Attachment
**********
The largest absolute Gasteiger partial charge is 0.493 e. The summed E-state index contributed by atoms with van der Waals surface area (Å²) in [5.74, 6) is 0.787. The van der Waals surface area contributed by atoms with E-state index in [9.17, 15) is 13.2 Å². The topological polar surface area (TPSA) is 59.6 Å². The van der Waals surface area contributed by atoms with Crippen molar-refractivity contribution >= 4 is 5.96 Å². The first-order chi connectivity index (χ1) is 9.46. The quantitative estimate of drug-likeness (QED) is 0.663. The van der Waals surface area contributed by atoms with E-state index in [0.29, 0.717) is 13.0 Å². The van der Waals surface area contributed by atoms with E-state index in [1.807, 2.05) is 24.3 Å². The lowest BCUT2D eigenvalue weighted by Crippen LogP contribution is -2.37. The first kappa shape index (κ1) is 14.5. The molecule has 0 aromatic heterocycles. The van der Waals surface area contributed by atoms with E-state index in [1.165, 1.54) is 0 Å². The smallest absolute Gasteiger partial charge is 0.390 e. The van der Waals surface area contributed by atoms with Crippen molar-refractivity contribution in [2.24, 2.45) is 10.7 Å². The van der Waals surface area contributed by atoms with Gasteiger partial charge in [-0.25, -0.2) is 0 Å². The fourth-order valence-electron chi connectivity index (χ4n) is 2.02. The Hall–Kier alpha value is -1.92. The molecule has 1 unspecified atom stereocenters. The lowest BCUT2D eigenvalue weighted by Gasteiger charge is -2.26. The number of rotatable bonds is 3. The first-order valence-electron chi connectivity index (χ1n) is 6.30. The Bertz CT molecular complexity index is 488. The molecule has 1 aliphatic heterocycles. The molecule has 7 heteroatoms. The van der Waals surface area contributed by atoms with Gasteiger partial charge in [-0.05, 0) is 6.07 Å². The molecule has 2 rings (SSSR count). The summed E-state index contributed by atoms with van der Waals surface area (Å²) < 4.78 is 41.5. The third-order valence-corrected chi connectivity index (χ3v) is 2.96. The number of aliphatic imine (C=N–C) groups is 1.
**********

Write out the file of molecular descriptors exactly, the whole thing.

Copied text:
The largest absolute Gasteiger partial charge is 0.493 e. The summed E-state index contributed by atoms with van der Waals surface area (Å²) in [5.74, 6) is 0.787. The van der Waals surface area contributed by atoms with E-state index in [9.17, 15) is 13.2 Å². The topological polar surface area (TPSA) is 59.6 Å². The van der Waals surface area contributed by atoms with Crippen molar-refractivity contribution >= 4 is 5.96 Å². The first-order chi connectivity index (χ1) is 9.46. The quantitative estimate of drug-likeness (QED) is 0.663. The van der Waals surface area contributed by atoms with E-state index in [0.29, 0.717) is 13.0 Å². The van der Waals surface area contributed by atoms with E-state index in [1.807, 2.05) is 24.3 Å². The lowest BCUT2D eigenvalue weighted by Crippen LogP contribution is -2.37. The first kappa shape index (κ1) is 14.5. The molecule has 0 aromatic heterocycles. The van der Waals surface area contributed by atoms with E-state index in [1.165, 1.54) is 0 Å². The smallest absolute Gasteiger partial charge is 0.390 e. The van der Waals surface area contributed by atoms with Crippen molar-refractivity contribution in [2.24, 2.45) is 10.7 Å². The van der Waals surface area contributed by atoms with Gasteiger partial charge in [-0.25, -0.2) is 0 Å². The fourth-order valence-electron chi connectivity index (χ4n) is 2.02. The Hall–Kier alpha value is -1.92. The molecule has 1 unspecified atom stereocenters. The lowest BCUT2D eigenvalue weighted by Gasteiger charge is -2.26. The number of rotatable bonds is 3. The first-order valence-electron chi connectivity index (χ1n) is 6.30. The Bertz CT molecular complexity index is 488. The molecule has 1 aliphatic heterocycles. The molecule has 7 heteroatoms. The van der Waals surface area contributed by atoms with Gasteiger partial charge in [-0.05, 0) is 6.07 Å². The molecule has 2 rings (SSSR count). The summed E-state index contributed by atoms with van der Waals surface area (Å²) < 4.78 is 41.5. The third-order valence-corrected chi connectivity index (χ3v) is 2.96. The number of aliphatic imine (C=N–C) groups is 1.